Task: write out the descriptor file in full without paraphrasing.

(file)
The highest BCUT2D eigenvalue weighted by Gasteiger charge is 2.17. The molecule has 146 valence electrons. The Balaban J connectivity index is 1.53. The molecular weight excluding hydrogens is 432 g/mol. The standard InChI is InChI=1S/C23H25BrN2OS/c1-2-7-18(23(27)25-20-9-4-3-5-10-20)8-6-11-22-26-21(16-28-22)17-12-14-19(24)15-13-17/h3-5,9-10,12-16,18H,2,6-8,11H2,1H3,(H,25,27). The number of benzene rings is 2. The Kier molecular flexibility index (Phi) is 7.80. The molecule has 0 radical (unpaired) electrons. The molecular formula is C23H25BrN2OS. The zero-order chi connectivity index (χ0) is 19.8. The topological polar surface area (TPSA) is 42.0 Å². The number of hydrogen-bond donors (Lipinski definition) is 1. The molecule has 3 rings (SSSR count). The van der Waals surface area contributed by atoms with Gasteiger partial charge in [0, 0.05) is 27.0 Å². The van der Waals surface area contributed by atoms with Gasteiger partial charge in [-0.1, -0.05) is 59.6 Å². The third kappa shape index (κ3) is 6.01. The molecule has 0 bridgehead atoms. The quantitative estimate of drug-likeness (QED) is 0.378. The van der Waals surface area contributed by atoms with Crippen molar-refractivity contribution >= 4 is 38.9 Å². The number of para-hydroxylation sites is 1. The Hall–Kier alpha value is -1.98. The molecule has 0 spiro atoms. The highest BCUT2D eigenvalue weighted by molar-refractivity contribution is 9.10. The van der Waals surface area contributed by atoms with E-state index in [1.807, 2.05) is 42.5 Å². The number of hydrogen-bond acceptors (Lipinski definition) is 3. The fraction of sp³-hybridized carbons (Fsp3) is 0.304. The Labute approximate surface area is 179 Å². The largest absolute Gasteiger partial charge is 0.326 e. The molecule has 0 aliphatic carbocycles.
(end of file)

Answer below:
The highest BCUT2D eigenvalue weighted by Gasteiger charge is 2.17. The molecule has 146 valence electrons. The Balaban J connectivity index is 1.53. The molecular weight excluding hydrogens is 432 g/mol. The standard InChI is InChI=1S/C23H25BrN2OS/c1-2-7-18(23(27)25-20-9-4-3-5-10-20)8-6-11-22-26-21(16-28-22)17-12-14-19(24)15-13-17/h3-5,9-10,12-16,18H,2,6-8,11H2,1H3,(H,25,27). The number of benzene rings is 2. The Kier molecular flexibility index (Phi) is 7.80. The molecule has 0 radical (unpaired) electrons. The molecular formula is C23H25BrN2OS. The zero-order chi connectivity index (χ0) is 19.8. The topological polar surface area (TPSA) is 42.0 Å². The number of hydrogen-bond donors (Lipinski definition) is 1. The molecule has 3 rings (SSSR count). The van der Waals surface area contributed by atoms with Gasteiger partial charge in [0, 0.05) is 27.0 Å². The van der Waals surface area contributed by atoms with Gasteiger partial charge in [-0.1, -0.05) is 59.6 Å². The third kappa shape index (κ3) is 6.01. The molecule has 0 bridgehead atoms. The quantitative estimate of drug-likeness (QED) is 0.378. The van der Waals surface area contributed by atoms with Crippen molar-refractivity contribution >= 4 is 38.9 Å². The number of para-hydroxylation sites is 1. The Hall–Kier alpha value is -1.98. The molecule has 0 spiro atoms. The highest BCUT2D eigenvalue weighted by molar-refractivity contribution is 9.10. The van der Waals surface area contributed by atoms with E-state index in [1.807, 2.05) is 42.5 Å². The number of hydrogen-bond acceptors (Lipinski definition) is 3. The fraction of sp³-hybridized carbons (Fsp3) is 0.304. The Labute approximate surface area is 179 Å². The largest absolute Gasteiger partial charge is 0.326 e. The molecule has 0 aliphatic carbocycles.